Musical criticism has ceased to express the opinion of the Soviet public, the opinion of the people, and has become the mouthpiece of individual composers, Prompted by considerations of personal friendship, some music critics have supplanted objective criticism based on principle by servility and kowtowing to leaders of the musical worlds and make it a point to praise everything they produce.
All of this signifies that survivals of bourgeois ideology have not yet been overcome among part of the Soviet composers, and these survivals are being nurtured by the influence of present-day decadent West European and American music.
The Central Committee holds that this unsatisfactory state of affairs on the Soviet music front is the result of the wrong policy pursued by the Committee on Arts of the Council of Ministers of the U.S.S.R. and by the Organization Committee of the Union of Soviet Composers.
The Committee on Arts (comrade Khrapchenko) and the Organization Committee of the Union of Soviet Composers (Comrade Khachaturyan) have not encouraged the realistic trend in Soviet music. The basic principles of this trend are the acceptance of the immense progressive role of the classical heritage, and in particular, of the traditions of the Russian school of music, the utilization of this heritage and its further development, the blending of high standards of idea-content with artistic perfection of musical form, fidelity and realism in music, its profound organic contact with the people and their music and song, and high professional skill coupled with simplicity and accessibility of musical compositions. Instead both bodies have, in effect, abetted the formalist trend, which is alien to the Soviet people.
The Organization Committee of the Union of Soviet Composers has become a tool of a group of formalist composers and has been turned into the principal breeding centre of formalistic distortions. A stale, stuffy atmosphere prevails in the Organization Committee. There is no creative discussion; the leading officials of the Committee and the music critics grouped around them shower lavish praise on anti-realistic and modernistic productions that deserve no support, and regard as second rate, pass over and treat with contempt all compositions of a realistic character which endeavour to continue and develop the classical heritage. The very composers who pride themselves on their ‘innovation’ and ‘super-revolutionism’ in music come out in the Organization Committee in support of the most hidebound conservatism and are disdainfully intolerant of even the slightest criticism.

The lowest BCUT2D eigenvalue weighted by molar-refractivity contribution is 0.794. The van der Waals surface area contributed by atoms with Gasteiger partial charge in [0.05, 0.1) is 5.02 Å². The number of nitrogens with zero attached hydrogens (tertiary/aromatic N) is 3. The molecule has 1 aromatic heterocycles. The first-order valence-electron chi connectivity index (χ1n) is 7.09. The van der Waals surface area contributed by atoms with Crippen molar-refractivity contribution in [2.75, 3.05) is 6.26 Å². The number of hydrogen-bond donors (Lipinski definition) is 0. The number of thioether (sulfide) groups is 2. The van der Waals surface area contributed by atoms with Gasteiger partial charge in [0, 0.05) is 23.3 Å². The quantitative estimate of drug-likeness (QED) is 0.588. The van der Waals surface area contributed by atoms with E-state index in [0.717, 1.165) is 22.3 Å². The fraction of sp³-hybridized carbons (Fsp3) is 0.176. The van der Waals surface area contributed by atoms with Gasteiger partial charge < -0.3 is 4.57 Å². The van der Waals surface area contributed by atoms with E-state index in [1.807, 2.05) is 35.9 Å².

In the view of the Central Committee, this state of affairs, and the attitude to the tasks of Soviet music which has taken shape in the Committee on Arts and in the Organization Committee of the Union of Soviet Composers, can no longer be tolerated, for they are detrimental to the development of Soviet music. The cultural requirements and artistic tastes of the Soviet people have grown immensely in these past years. The Soviet people expect their composers to produce music of high ideological and technical standards in all genres–opera, symphony, choral music, popular song and dance music. In our country composers enjoy unlimited opportunities for creative work, all the conditions have been furnished for a real efflorescence of musical culture. Soviet composers have audiences unknown to any composer in the past. It would be unforgivable indeed for composers not to avail themselves of these immense opportunities and to fail to direct their creative efforts along the correct path of realism.
The Central Committee, C.P.S.U. (B.) resolves: